Positive psychology needs to be administered to

Positive education is about integrating flourishing –
positive emotion, engagement, relationships, meaning and accomplishment – with
traditional learning of literacy and numerals. Positive education,
incorporating positive psychology along with traditional skills can help
schools develop and maintain optimal functioning of students and staff. According
to Seligman, schools are the best places to teach positive psychology as
students spend a considerable time there. Positive psychology is defined as an
umbrella term combining theory and research in relation to what makes life
worth living (Noble and McGrath, 2008). Schools from time immemorial have aimed
for academic excellence by developing critical and analytical thinking to
showcase their success. However more number of schools are now acknowledging
the importance of developing children in a holistic way, strongly focussed on
their well-being. This is mostly in agreement with the growing statistics of
psychological downheartedness amongst adolescents. Studies have revealed that
the increase in life satisfaction of people is not matched with the socio-
economic growth achieved by nations. Schools are expected to play a major role
in preparing young people for adulthood, educating them on the research and
application of positive well-being, thus hopefully reducing the incidence of
depression. By introducing positive interventions like PRP, the early signs of
depression can be identified and lowered.

Positive education targets the key strengths of a student to
produce positive and reliable improvements in their well- being. A positive
well- being results in improved learning, broader attention, creative and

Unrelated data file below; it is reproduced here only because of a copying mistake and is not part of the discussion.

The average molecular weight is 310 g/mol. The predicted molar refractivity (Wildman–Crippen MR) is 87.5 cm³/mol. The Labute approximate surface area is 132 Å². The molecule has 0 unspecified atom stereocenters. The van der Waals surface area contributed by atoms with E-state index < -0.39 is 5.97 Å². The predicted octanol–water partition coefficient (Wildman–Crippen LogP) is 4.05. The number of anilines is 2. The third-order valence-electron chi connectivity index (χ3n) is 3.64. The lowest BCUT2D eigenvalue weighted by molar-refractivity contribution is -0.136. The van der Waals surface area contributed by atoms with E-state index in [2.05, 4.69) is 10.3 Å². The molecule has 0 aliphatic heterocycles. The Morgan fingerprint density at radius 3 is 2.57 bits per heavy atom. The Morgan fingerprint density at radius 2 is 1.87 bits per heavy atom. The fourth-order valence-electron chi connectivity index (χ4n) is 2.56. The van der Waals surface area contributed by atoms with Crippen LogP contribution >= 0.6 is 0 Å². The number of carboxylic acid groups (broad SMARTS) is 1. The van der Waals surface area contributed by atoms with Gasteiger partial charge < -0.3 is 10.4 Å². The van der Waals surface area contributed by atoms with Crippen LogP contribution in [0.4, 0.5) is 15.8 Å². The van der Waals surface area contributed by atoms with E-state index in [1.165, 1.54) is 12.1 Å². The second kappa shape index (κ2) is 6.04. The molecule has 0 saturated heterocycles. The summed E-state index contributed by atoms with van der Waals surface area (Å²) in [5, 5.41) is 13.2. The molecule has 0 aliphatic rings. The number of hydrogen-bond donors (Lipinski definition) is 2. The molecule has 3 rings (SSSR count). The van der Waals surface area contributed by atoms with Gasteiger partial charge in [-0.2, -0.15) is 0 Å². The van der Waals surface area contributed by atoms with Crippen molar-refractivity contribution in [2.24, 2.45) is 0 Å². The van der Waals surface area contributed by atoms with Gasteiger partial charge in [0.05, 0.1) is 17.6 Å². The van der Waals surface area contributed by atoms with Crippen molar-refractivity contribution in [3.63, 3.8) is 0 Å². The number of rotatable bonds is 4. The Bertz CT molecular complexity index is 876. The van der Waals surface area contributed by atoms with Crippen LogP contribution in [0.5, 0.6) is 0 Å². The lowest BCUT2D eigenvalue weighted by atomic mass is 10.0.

holistic thinking. It helps fostering individual strengths such as resilience,
gratitude, building relationships, character strength and being reflective
about good things which in turn make students more successful. Understanding
the factors that help them thrive and flourish will have a long-lasting impact
and change of student behaviour. Inducing flow in a classroom setting can
definitely improve engagement, general mood and learning experience. Teachers
need to practice the skills derived from positive psychology in their lives and
pass on the knowledge directly or indirectly to students through role modelling
or direct teaching. Using age appropriated materials and practices, the
curriculum rooted on positive psychology needs to be administered to students.

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I would end my thoughts by quoting McQuaid: “My vision is
for children to receive an education that teaches them how to flourish
intellectually, emotionally, socially and physically. For this to happen, they
need to be a part of an education system that is flourishing—where leadership
teams feel challenged and supported, where teachers feel engaged and
appreciated, and parents feel confident and empowered”.